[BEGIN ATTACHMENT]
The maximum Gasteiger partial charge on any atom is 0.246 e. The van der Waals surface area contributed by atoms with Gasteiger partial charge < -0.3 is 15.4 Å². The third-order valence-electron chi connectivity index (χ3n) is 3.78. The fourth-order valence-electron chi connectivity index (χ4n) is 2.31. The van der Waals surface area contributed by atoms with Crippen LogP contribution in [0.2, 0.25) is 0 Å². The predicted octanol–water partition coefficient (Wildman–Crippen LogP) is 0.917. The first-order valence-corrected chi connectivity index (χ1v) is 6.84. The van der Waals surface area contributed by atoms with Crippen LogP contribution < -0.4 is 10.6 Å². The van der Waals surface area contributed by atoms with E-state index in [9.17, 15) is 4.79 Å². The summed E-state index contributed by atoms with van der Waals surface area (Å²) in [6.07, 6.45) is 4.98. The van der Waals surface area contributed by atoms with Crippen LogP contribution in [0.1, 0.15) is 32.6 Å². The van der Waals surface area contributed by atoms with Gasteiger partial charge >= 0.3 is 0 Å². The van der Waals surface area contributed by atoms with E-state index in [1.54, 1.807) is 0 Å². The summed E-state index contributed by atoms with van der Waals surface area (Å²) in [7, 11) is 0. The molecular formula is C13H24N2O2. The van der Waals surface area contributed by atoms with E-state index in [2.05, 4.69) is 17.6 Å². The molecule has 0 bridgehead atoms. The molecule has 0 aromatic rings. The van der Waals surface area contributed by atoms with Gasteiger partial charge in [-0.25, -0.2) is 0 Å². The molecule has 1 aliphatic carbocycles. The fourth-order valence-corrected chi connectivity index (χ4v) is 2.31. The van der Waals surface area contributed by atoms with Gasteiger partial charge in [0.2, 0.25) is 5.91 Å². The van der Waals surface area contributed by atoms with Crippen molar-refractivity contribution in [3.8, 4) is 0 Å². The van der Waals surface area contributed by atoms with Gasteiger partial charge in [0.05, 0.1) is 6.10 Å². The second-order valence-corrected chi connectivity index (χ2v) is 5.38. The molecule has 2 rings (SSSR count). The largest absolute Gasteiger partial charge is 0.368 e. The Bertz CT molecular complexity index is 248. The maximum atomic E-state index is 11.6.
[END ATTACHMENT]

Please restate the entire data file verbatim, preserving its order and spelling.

The maximum Gasteiger partial charge on any atom is 0.246 e. The van der Waals surface area contributed by atoms with Gasteiger partial charge < -0.3 is 15.4 Å². The third-order valence-electron chi connectivity index (χ3n) is 3.78. The fourth-order valence-electron chi connectivity index (χ4n) is 2.31. The van der Waals surface area contributed by atoms with Crippen LogP contribution in [0.2, 0.25) is 0 Å². The predicted octanol–water partition coefficient (Wildman–Crippen LogP) is 0.917. The first-order valence-corrected chi connectivity index (χ1v) is 6.84. The van der Waals surface area contributed by atoms with Crippen LogP contribution < -0.4 is 10.6 Å². The van der Waals surface area contributed by atoms with E-state index in [9.17, 15) is 4.79 Å². The summed E-state index contributed by atoms with van der Waals surface area (Å²) in [6.07, 6.45) is 4.98. The van der Waals surface area contributed by atoms with Crippen LogP contribution in [0.1, 0.15) is 32.6 Å². The van der Waals surface area contributed by atoms with Gasteiger partial charge >= 0.3 is 0 Å². The van der Waals surface area contributed by atoms with E-state index in [1.54, 1.807) is 0 Å². The summed E-state index contributed by atoms with van der Waals surface area (Å²) in [7, 11) is 0. The molecular formula is C13H24N2O2. The van der Waals surface area contributed by atoms with E-state index in [2.05, 4.69) is 17.6 Å². The molecule has 0 bridgehead atoms. The molecule has 0 aromatic rings. The van der Waals surface area contributed by atoms with Gasteiger partial charge in [-0.25, -0.2) is 0 Å². The molecule has 1 aliphatic carbocycles. The fourth-order valence-corrected chi connectivity index (χ4v) is 2.31. The van der Waals surface area contributed by atoms with Gasteiger partial charge in [0.2, 0.25) is 5.91 Å². The van der Waals surface area contributed by atoms with Crippen molar-refractivity contribution in [3.8, 4) is 0 Å². The van der Waals surface area contributed by atoms with Gasteiger partial charge in [0.05, 0.1) is 6.10 Å². The second-order valence-corrected chi connectivity index (χ2v) is 5.38. The molecule has 2 rings (SSSR count). The largest absolute Gasteiger partial charge is 0.368 e. The Bertz CT molecular complexity index is 248. The maximum atomic E-state index is 11.6.